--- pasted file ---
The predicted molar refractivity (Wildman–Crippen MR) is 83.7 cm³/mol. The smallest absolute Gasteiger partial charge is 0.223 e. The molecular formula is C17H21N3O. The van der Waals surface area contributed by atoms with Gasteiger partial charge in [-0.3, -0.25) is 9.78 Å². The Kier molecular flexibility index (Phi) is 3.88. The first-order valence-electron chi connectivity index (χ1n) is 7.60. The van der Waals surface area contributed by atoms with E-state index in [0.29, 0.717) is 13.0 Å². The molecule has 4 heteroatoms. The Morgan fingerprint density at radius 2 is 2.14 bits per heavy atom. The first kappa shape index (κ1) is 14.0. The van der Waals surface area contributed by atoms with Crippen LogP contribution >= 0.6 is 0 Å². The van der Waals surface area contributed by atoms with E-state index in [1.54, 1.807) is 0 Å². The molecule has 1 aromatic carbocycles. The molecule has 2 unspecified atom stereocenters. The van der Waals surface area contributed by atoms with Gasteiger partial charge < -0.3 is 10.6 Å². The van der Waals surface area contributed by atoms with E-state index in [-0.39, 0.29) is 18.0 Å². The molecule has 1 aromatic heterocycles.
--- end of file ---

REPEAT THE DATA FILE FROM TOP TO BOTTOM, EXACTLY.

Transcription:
The predicted molar refractivity (Wildman–Crippen MR) is 83.7 cm³/mol. The smallest absolute Gasteiger partial charge is 0.223 e. The molecular formula is C17H21N3O. The van der Waals surface area contributed by atoms with Gasteiger partial charge in [-0.3, -0.25) is 9.78 Å². The Kier molecular flexibility index (Phi) is 3.88. The first-order valence-electron chi connectivity index (χ1n) is 7.60. The van der Waals surface area contributed by atoms with E-state index in [0.29, 0.717) is 13.0 Å². The molecule has 4 heteroatoms. The Morgan fingerprint density at radius 2 is 2.14 bits per heavy atom. The first kappa shape index (κ1) is 14.0. The van der Waals surface area contributed by atoms with Crippen LogP contribution >= 0.6 is 0 Å². The van der Waals surface area contributed by atoms with E-state index in [1.54, 1.807) is 0 Å². The molecule has 1 aromatic carbocycles. The molecule has 2 unspecified atom stereocenters. The van der Waals surface area contributed by atoms with Gasteiger partial charge < -0.3 is 10.6 Å². The van der Waals surface area contributed by atoms with E-state index in [-0.39, 0.29) is 18.0 Å². The molecule has 1 aromatic heterocycles.